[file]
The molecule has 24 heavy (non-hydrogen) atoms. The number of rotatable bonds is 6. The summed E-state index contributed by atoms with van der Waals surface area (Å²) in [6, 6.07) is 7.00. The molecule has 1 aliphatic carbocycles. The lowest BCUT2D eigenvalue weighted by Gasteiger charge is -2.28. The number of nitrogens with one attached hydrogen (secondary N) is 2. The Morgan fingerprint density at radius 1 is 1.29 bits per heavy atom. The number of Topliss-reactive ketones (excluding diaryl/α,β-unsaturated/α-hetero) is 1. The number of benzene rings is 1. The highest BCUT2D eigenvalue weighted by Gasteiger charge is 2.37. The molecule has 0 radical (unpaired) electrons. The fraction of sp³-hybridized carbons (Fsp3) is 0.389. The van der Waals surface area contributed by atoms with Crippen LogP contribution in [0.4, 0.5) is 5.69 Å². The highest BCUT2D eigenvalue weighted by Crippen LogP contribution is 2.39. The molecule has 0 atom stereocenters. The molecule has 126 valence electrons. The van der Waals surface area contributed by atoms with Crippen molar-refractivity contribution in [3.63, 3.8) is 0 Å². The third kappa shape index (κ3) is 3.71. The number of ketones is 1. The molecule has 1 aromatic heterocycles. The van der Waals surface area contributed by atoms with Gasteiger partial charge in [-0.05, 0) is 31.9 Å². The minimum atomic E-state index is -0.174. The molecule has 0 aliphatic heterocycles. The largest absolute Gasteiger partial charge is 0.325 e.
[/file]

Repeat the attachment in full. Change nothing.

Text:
The molecule has 24 heavy (non-hydrogen) atoms. The number of rotatable bonds is 6. The summed E-state index contributed by atoms with van der Waals surface area (Å²) in [6, 6.07) is 7.00. The molecule has 1 aliphatic carbocycles. The lowest BCUT2D eigenvalue weighted by Gasteiger charge is -2.28. The number of nitrogens with one attached hydrogen (secondary N) is 2. The Morgan fingerprint density at radius 1 is 1.29 bits per heavy atom. The number of Topliss-reactive ketones (excluding diaryl/α,β-unsaturated/α-hetero) is 1. The number of benzene rings is 1. The highest BCUT2D eigenvalue weighted by Gasteiger charge is 2.37. The molecule has 0 radical (unpaired) electrons. The fraction of sp³-hybridized carbons (Fsp3) is 0.389. The van der Waals surface area contributed by atoms with Crippen LogP contribution in [0.4, 0.5) is 5.69 Å². The highest BCUT2D eigenvalue weighted by Crippen LogP contribution is 2.39. The molecule has 0 atom stereocenters. The molecule has 126 valence electrons. The van der Waals surface area contributed by atoms with Crippen molar-refractivity contribution in [3.63, 3.8) is 0 Å². The third kappa shape index (κ3) is 3.71. The number of ketones is 1. The molecule has 1 aromatic heterocycles. The van der Waals surface area contributed by atoms with Gasteiger partial charge in [-0.05, 0) is 31.9 Å². The minimum atomic E-state index is -0.174. The molecule has 0 aliphatic heterocycles. The largest absolute Gasteiger partial charge is 0.325 e.